Aside from the greater exposure they receive, and the ability to avoid scrutiny, Hollywood productions also have the advantage of controlling the entire playing field of an argument. They have the advantage of achieving greater substantiation, and less theoretical, arguments than bloggers or Talk Radio. When Fox News, Talk Radio, or bloggers report on a story, there is a certain assumption of knowledge that must be made. Bloggers are also forced to assume that their readers know the players involved and the basics of the story, and they then make a leap from there into an opinion on the story involved. Hollywood productions are generally given a wider berth on the story. They are allowed to tell the beginning of the story, as they see it. They are allowed to provide all of the characters in characterized form. They are allowed to subtly coerce their audience by having less attractive actors play the players that they disagree with, and they cast “their good guys” with attractive actors playing an underdog role in their production. It has been psychologically proven that children, as young as those in kindergarten, are more susceptible to the teachings of attractive teachers over those less attractive. The summation that the testers took from the experiment was that the children wanted to learn from the more attractive teacher, because they wanted to be her. Movie creators can also shape the dialogue that may have actually occurred with snarls, grimaces, music, lighting, and setting. They can also manipulate characterization of those with opposing views through facial expressions and the “good guy” reactions to what the opponents say. They can control how the story is perceived and received by controlling all of these factors of any movie or TV show.
But, say proponents that argue against the idea that Hollywood movies are in anyway ideological, Hollywood movies must still make money. “Hollywood is more green than blue,” they argue, for most movies that exhibit overt political messages don’t usually get funded, and if they do they’re not likely to be viewed by enough people to make the project worthwhile for those involved.
“The market in popular culture is free, but for the liberal defense—no propagandizing here!—to be true, studios would have to be single-minded profit-maximizing machines,” Chait argues. “Most of them aren’t. Making money is their main goal, but they do blend profit with their artistic sensibility, which is heavily influenced by their ideological perspective.”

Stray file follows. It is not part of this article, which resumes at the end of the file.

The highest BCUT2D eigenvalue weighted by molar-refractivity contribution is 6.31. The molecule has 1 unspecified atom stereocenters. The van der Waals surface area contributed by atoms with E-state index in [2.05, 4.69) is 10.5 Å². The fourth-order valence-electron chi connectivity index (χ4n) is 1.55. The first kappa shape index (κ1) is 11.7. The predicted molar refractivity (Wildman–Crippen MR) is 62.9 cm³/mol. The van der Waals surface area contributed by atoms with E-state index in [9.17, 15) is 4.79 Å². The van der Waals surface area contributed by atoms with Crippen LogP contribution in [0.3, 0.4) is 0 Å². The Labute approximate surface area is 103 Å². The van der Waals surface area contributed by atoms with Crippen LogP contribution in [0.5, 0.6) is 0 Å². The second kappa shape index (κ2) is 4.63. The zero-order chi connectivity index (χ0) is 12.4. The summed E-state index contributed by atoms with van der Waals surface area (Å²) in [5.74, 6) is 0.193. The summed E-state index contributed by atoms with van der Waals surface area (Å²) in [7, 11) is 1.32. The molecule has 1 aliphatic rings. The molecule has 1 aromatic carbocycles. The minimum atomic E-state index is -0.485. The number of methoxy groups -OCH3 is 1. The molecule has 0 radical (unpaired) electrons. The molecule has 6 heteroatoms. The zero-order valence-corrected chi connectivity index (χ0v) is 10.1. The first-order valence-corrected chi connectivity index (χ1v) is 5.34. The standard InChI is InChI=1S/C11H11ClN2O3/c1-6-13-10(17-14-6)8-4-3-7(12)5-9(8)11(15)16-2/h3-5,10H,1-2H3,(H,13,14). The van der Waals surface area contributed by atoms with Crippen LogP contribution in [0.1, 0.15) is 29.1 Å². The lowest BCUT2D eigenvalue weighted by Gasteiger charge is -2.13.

Thus, it is important that the creator of a movie “smuggle” his message into the plotline, almost as an afterthought, over and over, in movie after movie, until the basic premise of the creators’ ideological message is inadvertently accepted over time. One method of smuggling a message into a movie in is to have a non-threatening character deliver the message. A line delivered by a human character, that is over thirty years old, might be met with some resistance, but if it’s delivered by a cute, cartoon character, or a child, the adults watching it usually feel a little silly getting upset by it.
The movie As Good as it Gets is not generally viewed as a political movie, for example, but a cute, little movie about a cute, little dog. A thorough and objective view of the movie, minus its entertaining aspects, shows that it’s a movie about a rich, angry, white male pitted against the agendas of a minority, a woman, a homosexual, and an animal. Jack Nicholson is called an awful person by all of the characters involved continuously, and without rebuttal, until he is forced to imbue redeemable qualities by those innocent people that are just trying to get through the trials and tribulations of their life. The angry white male audience member is given some distance from the Nicholson character through “the condition” the character suffers from, but the central message “that everyone can see a little of themselves in what Nicholson thinks” is meant to pervade.